DISCLAIMER:  The basic underlying idea is not mine. The characters and initiating situation(s) are owned by Neil Gaiman, Warner Bros., Netflix and DC Comics, et al. I’m just digging holes in their sandbox while I can. If they like anything I’ve come up with, it’s theirs. I do not want or expect any kind of compensation or notice for it. Really. Contact me at [email protected] for clarification and direct contact information.


That said, this is not a grant to other fan fiction authors. Any new characters created by me for this fan fiction are mine (except in the case specifically noted above) and I do not grant permission for anyone else to use them.




The light of dawn was more than a blush on the horizon, the promise of a new day already warming the land and the tops of the buildings that inhabited the streets of Los Angeles. The vast majority of the city’s all-too-mortal creatures of the night had scurried off to their daytime lairs, leaving the newborn day to its daylight-loving minions.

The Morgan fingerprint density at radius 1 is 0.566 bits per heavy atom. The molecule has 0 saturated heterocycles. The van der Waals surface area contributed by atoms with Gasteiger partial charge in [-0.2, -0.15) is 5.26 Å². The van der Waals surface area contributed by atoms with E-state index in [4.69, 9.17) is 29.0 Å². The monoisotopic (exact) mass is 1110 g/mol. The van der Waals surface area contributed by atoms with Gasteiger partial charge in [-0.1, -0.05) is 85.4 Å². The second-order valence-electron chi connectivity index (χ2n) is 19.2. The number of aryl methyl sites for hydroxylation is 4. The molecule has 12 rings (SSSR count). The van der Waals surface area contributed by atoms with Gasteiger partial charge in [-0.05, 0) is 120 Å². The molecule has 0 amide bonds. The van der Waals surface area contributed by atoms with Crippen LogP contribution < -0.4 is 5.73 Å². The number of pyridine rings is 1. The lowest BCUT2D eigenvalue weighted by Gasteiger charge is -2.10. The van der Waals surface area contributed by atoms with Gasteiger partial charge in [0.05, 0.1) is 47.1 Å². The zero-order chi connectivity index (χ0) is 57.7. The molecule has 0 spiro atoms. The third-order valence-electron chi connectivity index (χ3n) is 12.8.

Lux was mostly deserted, a lone bartender wiping the already shining ebony surface of the bar with a damp rag and the one remaining bouncer lingering in the doorway until the woman left and he could lock up. The house lights were up, as the place’s traditionally dark atmosphere was not helpful while in the course of cleaning up the chaos of the evening’s debauchery.

The cozy shadows that encouraged private encounters in the normally busy establishment had been chased away to reveal the minute imperfections that mar even the most carefully maintained fixtures. A bit of additional attention would deal with the worst of the scuffs created when heedless customers would curl their legs and still-shod feet under themselves as they reclined on the fine leather couches and chairs. There were others who would deal with that during the few daylight hours while the club was closed to the general public.